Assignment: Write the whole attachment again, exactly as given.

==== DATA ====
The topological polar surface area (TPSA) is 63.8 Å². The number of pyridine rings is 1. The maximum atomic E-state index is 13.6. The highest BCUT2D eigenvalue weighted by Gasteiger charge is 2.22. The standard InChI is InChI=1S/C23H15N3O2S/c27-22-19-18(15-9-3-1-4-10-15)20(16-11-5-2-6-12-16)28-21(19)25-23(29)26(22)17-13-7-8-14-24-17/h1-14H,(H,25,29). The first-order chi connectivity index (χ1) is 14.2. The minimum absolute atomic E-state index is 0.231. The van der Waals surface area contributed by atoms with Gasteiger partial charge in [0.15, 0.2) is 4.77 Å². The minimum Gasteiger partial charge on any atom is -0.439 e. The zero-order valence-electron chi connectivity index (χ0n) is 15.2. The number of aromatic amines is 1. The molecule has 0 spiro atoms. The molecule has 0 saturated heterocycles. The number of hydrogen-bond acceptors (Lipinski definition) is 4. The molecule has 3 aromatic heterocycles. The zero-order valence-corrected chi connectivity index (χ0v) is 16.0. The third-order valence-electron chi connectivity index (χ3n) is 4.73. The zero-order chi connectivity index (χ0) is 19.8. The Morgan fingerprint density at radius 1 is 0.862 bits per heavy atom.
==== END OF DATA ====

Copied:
The topological polar surface area (TPSA) is 63.8 Å². The number of pyridine rings is 1. The maximum atomic E-state index is 13.6. The highest BCUT2D eigenvalue weighted by Gasteiger charge is 2.22. The standard InChI is InChI=1S/C23H15N3O2S/c27-22-19-18(15-9-3-1-4-10-15)20(16-11-5-2-6-12-16)28-21(19)25-23(29)26(22)17-13-7-8-14-24-17/h1-14H,(H,25,29). The first-order chi connectivity index (χ1) is 14.2. The minimum absolute atomic E-state index is 0.231. The van der Waals surface area contributed by atoms with Gasteiger partial charge in [0.15, 0.2) is 4.77 Å². The minimum Gasteiger partial charge on any atom is -0.439 e. The zero-order valence-electron chi connectivity index (χ0n) is 15.2. The number of aromatic amines is 1. The molecule has 0 spiro atoms. The molecule has 0 saturated heterocycles. The number of hydrogen-bond acceptors (Lipinski definition) is 4. The molecule has 3 aromatic heterocycles. The zero-order valence-corrected chi connectivity index (χ0v) is 16.0. The third-order valence-electron chi connectivity index (χ3n) is 4.73. The zero-order chi connectivity index (χ0) is 19.8. The Morgan fingerprint density at radius 1 is 0.862 bits per heavy atom.